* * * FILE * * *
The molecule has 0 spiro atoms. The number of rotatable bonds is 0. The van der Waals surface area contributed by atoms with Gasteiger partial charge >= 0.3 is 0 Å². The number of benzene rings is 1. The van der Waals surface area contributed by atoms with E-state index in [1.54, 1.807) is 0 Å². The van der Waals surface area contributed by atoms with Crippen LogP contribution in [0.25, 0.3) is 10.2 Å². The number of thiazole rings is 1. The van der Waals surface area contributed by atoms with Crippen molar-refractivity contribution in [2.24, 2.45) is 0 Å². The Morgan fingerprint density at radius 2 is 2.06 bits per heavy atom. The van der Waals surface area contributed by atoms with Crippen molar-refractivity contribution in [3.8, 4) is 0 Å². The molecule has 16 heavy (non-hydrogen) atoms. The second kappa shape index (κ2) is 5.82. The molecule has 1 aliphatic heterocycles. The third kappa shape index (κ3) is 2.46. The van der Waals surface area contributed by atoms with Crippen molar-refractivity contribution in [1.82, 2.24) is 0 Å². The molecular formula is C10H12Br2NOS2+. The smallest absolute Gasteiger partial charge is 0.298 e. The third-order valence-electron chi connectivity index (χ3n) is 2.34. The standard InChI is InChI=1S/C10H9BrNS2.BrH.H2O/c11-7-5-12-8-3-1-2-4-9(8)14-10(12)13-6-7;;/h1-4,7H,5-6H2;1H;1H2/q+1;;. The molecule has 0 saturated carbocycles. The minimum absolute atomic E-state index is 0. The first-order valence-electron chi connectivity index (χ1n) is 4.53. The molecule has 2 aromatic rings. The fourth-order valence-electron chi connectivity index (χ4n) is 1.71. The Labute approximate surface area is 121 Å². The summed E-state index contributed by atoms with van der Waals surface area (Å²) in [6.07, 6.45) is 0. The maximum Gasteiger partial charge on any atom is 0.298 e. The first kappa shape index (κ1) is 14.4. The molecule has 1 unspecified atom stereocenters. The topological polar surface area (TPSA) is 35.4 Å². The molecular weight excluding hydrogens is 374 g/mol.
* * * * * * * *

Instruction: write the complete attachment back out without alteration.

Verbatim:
The molecule has 0 spiro atoms. The number of rotatable bonds is 0. The van der Waals surface area contributed by atoms with Gasteiger partial charge >= 0.3 is 0 Å². The number of benzene rings is 1. The van der Waals surface area contributed by atoms with E-state index in [1.54, 1.807) is 0 Å². The van der Waals surface area contributed by atoms with Crippen LogP contribution in [0.25, 0.3) is 10.2 Å². The number of thiazole rings is 1. The van der Waals surface area contributed by atoms with Crippen molar-refractivity contribution in [2.24, 2.45) is 0 Å². The Morgan fingerprint density at radius 2 is 2.06 bits per heavy atom. The van der Waals surface area contributed by atoms with Crippen molar-refractivity contribution in [3.8, 4) is 0 Å². The molecule has 16 heavy (non-hydrogen) atoms. The second kappa shape index (κ2) is 5.82. The molecule has 1 aliphatic heterocycles. The third kappa shape index (κ3) is 2.46. The van der Waals surface area contributed by atoms with Crippen molar-refractivity contribution in [1.82, 2.24) is 0 Å². The molecular formula is C10H12Br2NOS2+. The smallest absolute Gasteiger partial charge is 0.298 e. The third-order valence-electron chi connectivity index (χ3n) is 2.34. The standard InChI is InChI=1S/C10H9BrNS2.BrH.H2O/c11-7-5-12-8-3-1-2-4-9(8)14-10(12)13-6-7;;/h1-4,7H,5-6H2;1H;1H2/q+1;;. The molecule has 0 saturated carbocycles. The minimum absolute atomic E-state index is 0. The first-order valence-electron chi connectivity index (χ1n) is 4.53. The molecule has 2 aromatic rings. The fourth-order valence-electron chi connectivity index (χ4n) is 1.71. The Labute approximate surface area is 121 Å². The summed E-state index contributed by atoms with van der Waals surface area (Å²) in [6.07, 6.45) is 0. The maximum Gasteiger partial charge on any atom is 0.298 e. The first kappa shape index (κ1) is 14.4. The molecule has 1 unspecified atom stereocenters. The topological polar surface area (TPSA) is 35.4 Å². The molecular weight excluding hydrogens is 374 g/mol.